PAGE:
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The workers compensation industry contended with several state Supreme Court decisions in 2017, most notably a Pennsylvania Supreme Court ruling that upended the state’s workers comp system.
Pennsylvania Supreme Court throws comp system for a loop: In June, the Pennsylvania Supreme Court struck down the state’s impairment rating evaluation process as unconstitutional. The process allowed employers to request an impairment evaluation where a physician determined the degree of an injured employee’s impairment under the Pennsylvania Workers Compensation Act after an injured worker has been out of the workplace for 104 weeks. But the court ruled in Protz v. Workers Compensation Appeal Board (Derry Area School District) that the General Assembly unconstitutionally delegated the authority to establish criteria for evaluating permanent impairment to the American Medical Association. In October, a state legislator responded by introducing a bill that would reinstate the 104-week permanent disability marker for requesting impairment evaluations in the face of potentially rising comp premiums.
Employee’s disobedience may preclude comp recovery: In February, the Georgia Supreme Court ruled that an employee who disobeys an employer’s instructions and acts in a dangerous fashion may not be entitled to workers compensation benefits. Adrian Burdette was employed by Eatonton, Georgia-based Chandler Telecom L.L.C. as a cellphone tower technician in November 2012. A supervisor instructed Mr. Burdette and other crew members to climb down the tower, but Mr. Burdette attempted a controlled descent despite the repeated protests of the crew’s lead tower hand who was with him. During the controlled descent, Mr. Burdette fell and landed on an ice bridge, injuring his ankle, leg and hip, according to Chandler Telecom L.L.C. et al. v. Burdette.
Injured exotic dancer was employee, not independent contractor: In April, the South Carolina Supreme Court ruled that an exotic dancer injured in a nightclub shooting was an employee of the club rather than an independent contractor, and should receive workers comp benefits. Additionally, the state high court ordered the South Carolina Workers’ Compensation Commission to reconsider its award of $75 per week in workers comp disability benefits for the woman because it said the commission failed to show how it reached that figure, according to LeAndra Lewis v. L.B. Dynasty Inc.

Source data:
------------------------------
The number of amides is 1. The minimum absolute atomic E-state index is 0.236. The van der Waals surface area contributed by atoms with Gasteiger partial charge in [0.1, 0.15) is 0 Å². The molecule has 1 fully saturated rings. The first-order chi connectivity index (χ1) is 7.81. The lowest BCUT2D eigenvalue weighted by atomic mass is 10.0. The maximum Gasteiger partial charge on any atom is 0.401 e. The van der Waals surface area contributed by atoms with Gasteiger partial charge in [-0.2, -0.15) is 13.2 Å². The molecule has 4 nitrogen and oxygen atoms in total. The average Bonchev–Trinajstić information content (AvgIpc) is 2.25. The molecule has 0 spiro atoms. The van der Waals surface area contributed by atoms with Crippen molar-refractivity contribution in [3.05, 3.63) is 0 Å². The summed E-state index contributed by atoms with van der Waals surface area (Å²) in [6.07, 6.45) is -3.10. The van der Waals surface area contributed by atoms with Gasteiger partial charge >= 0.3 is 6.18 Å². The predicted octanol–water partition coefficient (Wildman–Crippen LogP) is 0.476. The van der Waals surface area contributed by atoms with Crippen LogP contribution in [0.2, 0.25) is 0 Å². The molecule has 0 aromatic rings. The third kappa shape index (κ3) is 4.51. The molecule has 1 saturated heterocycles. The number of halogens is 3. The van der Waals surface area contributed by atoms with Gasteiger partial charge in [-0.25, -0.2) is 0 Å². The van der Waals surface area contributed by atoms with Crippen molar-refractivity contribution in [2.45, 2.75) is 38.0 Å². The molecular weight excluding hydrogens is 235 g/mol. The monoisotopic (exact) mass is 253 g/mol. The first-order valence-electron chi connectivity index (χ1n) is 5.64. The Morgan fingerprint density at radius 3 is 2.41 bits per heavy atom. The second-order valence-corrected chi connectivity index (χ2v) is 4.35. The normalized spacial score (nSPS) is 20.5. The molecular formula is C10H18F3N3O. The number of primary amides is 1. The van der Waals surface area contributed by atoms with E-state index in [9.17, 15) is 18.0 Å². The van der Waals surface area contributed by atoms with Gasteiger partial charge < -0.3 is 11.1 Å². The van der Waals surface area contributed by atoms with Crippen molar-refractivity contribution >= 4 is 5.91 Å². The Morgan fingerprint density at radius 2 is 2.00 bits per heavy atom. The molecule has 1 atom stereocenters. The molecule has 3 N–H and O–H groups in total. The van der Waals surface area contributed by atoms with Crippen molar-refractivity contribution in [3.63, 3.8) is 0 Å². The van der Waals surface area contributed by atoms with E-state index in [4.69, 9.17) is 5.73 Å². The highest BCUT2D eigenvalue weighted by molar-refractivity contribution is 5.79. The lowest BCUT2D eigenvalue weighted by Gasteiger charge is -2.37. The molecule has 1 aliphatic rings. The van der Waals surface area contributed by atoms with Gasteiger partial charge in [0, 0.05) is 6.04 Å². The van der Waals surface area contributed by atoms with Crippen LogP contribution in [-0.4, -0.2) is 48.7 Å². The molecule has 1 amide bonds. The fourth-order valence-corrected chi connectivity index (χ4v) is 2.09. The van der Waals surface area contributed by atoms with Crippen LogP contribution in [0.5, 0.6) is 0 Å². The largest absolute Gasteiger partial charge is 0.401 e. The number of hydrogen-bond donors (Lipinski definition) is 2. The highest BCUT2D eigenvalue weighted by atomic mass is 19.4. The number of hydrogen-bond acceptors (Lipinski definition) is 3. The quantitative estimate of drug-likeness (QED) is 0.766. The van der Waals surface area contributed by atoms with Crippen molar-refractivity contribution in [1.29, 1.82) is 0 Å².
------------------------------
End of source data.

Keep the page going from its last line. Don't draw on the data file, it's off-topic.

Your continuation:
Employer must face discrimination claim in medical marijuana case: In July, the Massachusetts Supreme Court ruled that a company that fired a worker who tested positive for marijuana even though she was authorized to use it by her physician must face a claim of handicap discrimination. Cristina Barbuto accepted a position at Advantage Sales and Marketing in 2014. Ms. Barbuto, who was authorized by her physician to use marijuana to stimulate her appetite and help with symptoms of Crohn’s disease, told Advantage she would test positive for marijuana on drug screens. A supervisor told Ms. Barbuto her medicinal use of marijuana “should not be a problem,” but a human resources representative later told her she was being terminated for failing a drug test, according Cristina Barbuto v. Advantage Sales and Marketing L.L.C.
Tennessee high court upholds disability claim: In December, the Supreme Court of Tennessee upheld a woman’s disability claim despite her employer’s assertion that her impairment rating should be capped after she resigned her position following her inability to perform her job functions as result of a workplace injury. Alicia Hunt was working at a makeup counter inside a Dillard’s department store in Memphis, Tennessee, in 2013 when she slipped off a stool, injuring her ankle and knee. In early 2014, after her compensable injury was found not healing, a doctor recommended surgery, but the employer denied the operation, according to Alicia Hunt v. Dillard’s Inc. While on work restrictions in late 2014, Ms. Hunt testified that her supervisor pressured her to take a lower-paid position, but she resigned instead, had surgery, and then unsuccessfully tried to get her job back.
At the federal appeals court level, the 4th U.S. Circuit Court of Appeals in Richmond, Virginia, handed down several noteworthy decisions in the workers compensation/workplace safety arena in 2017.